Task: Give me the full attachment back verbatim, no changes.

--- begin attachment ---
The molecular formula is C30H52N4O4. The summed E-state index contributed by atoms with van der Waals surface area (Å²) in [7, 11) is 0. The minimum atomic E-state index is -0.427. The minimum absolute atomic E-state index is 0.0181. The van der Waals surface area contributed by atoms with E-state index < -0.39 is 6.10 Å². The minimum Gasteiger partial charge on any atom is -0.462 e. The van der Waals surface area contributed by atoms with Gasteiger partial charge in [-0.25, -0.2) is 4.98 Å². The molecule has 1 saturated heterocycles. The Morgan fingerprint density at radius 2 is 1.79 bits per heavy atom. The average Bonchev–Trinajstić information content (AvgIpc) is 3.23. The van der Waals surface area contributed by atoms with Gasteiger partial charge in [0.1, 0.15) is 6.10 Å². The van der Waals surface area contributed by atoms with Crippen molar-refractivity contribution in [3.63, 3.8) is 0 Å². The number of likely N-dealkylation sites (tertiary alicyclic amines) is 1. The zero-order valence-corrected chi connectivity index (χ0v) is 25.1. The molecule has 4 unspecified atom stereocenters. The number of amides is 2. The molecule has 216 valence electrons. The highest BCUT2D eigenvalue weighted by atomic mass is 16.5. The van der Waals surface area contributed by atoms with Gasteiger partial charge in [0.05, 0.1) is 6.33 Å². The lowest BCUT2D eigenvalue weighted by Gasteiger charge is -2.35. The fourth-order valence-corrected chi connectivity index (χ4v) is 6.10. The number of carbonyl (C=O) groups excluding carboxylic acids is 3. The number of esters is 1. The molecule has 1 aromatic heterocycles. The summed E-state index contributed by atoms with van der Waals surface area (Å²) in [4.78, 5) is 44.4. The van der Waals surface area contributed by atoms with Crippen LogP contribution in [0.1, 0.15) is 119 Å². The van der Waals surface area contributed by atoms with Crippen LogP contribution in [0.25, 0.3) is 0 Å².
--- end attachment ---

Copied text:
The molecular formula is C30H52N4O4. The summed E-state index contributed by atoms with van der Waals surface area (Å²) in [7, 11) is 0. The minimum atomic E-state index is -0.427. The minimum absolute atomic E-state index is 0.0181. The van der Waals surface area contributed by atoms with E-state index < -0.39 is 6.10 Å². The minimum Gasteiger partial charge on any atom is -0.462 e. The van der Waals surface area contributed by atoms with Gasteiger partial charge in [-0.25, -0.2) is 4.98 Å². The molecule has 1 saturated heterocycles. The Morgan fingerprint density at radius 2 is 1.79 bits per heavy atom. The average Bonchev–Trinajstić information content (AvgIpc) is 3.23. The van der Waals surface area contributed by atoms with Gasteiger partial charge in [0.1, 0.15) is 6.10 Å². The van der Waals surface area contributed by atoms with Crippen molar-refractivity contribution in [3.63, 3.8) is 0 Å². The number of likely N-dealkylation sites (tertiary alicyclic amines) is 1. The zero-order valence-corrected chi connectivity index (χ0v) is 25.1. The molecule has 4 unspecified atom stereocenters. The number of amides is 2. The molecule has 216 valence electrons. The highest BCUT2D eigenvalue weighted by atomic mass is 16.5. The van der Waals surface area contributed by atoms with Gasteiger partial charge in [0.05, 0.1) is 6.33 Å². The lowest BCUT2D eigenvalue weighted by Gasteiger charge is -2.35. The fourth-order valence-corrected chi connectivity index (χ4v) is 6.10. The number of carbonyl (C=O) groups excluding carboxylic acids is 3. The number of esters is 1. The molecule has 1 aromatic heterocycles. The summed E-state index contributed by atoms with van der Waals surface area (Å²) in [4.78, 5) is 44.4. The van der Waals surface area contributed by atoms with Crippen LogP contribution in [0.1, 0.15) is 119 Å². The van der Waals surface area contributed by atoms with Crippen LogP contribution in [0.25, 0.3) is 0 Å².